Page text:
Welcome to my birdwatching blog. This blog will contain stories about my bird watching trips, interesting bird news and other tales that may or may not be bird related. I want to make it useful to the avid birder as well as those who may only have a passing interest in bird watching. I enjoy photographing bird life, common and rare through a spotting scope, not that they always sit still long enough for me. Being on the outskirts of North East London, my reports will not only cover my local patch of Redbridge/Waltham Forest, but also dip into deepest Essex, Suffolk, Kent and Norfolk.

Saturday, 9 April 2011

Rule No.1. Look after your equipment Braun.

The day had started well enough. Clear skies and a warming breeze were the order of the day as I drove down to Oare Marshes en route to Dungeness.
Oare Marshes
Oare Marshes sit snugly on Kent’s eastern side, set against a backdrop of the Swale estuary and close to ye olde town of Faversham. The marshes are made of of two distinct areas. The east flood is viewable from the road and can provide close views of a number of wildfowl and wader species. Between this and the estuary is a pathway that takes you around the pools that are fringed by reedbeds.

The reeds were alive with sedge warblers and bearded tits. Both these species were establishing their territories and were actively flying back and forth, low over the reeds. Their activity precluded me from getting any photos so I kept my homemade adaptor in my pocket – or so I thought.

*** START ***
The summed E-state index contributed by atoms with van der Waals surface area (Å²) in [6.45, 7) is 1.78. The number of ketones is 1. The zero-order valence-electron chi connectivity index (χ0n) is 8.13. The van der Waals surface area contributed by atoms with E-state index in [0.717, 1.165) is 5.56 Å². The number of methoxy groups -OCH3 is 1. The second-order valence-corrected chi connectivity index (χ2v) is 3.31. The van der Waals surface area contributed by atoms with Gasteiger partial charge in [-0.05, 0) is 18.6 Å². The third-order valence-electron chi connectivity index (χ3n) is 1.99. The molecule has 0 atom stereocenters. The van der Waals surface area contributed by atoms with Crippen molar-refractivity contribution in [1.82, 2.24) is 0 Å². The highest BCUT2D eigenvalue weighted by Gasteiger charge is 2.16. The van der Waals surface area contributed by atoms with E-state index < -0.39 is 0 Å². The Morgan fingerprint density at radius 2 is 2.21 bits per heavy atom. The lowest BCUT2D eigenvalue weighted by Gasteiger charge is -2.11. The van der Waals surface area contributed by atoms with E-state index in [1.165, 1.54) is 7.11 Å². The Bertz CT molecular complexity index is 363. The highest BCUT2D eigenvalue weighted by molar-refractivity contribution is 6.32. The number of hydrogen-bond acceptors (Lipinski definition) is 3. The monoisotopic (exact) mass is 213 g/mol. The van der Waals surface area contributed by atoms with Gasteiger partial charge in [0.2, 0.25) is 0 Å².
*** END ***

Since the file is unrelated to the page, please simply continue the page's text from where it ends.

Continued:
From the west flood, an area that is more secluded and usually quieter there were wheatear and a few lapwing.

From here I took the coastal road to Dungeness. This took some time obviously due to the good weather and everyone heading to the coast. Eventually, I got to Dungeness, full of expectation as this site has rarely let me down.

From the off, I could tell things were not going to be good. There was now a strong easterly wind across the desert area and hardly a bird to be seen or heard. I had hoped for a few migrants, a black redstart or even a wheatear would have been something…but nothing. I then headed for the fishing boats where the glaucous gull had been reported for a few days now. I located it and thought a few shots would be great but it didn’t matter how many times I searched my jacket, I couldn’t find my photo adaptor. Brilliant, I thought, this had just about screwed the day as much as was possible. Still, it was a nice glaucous gull.

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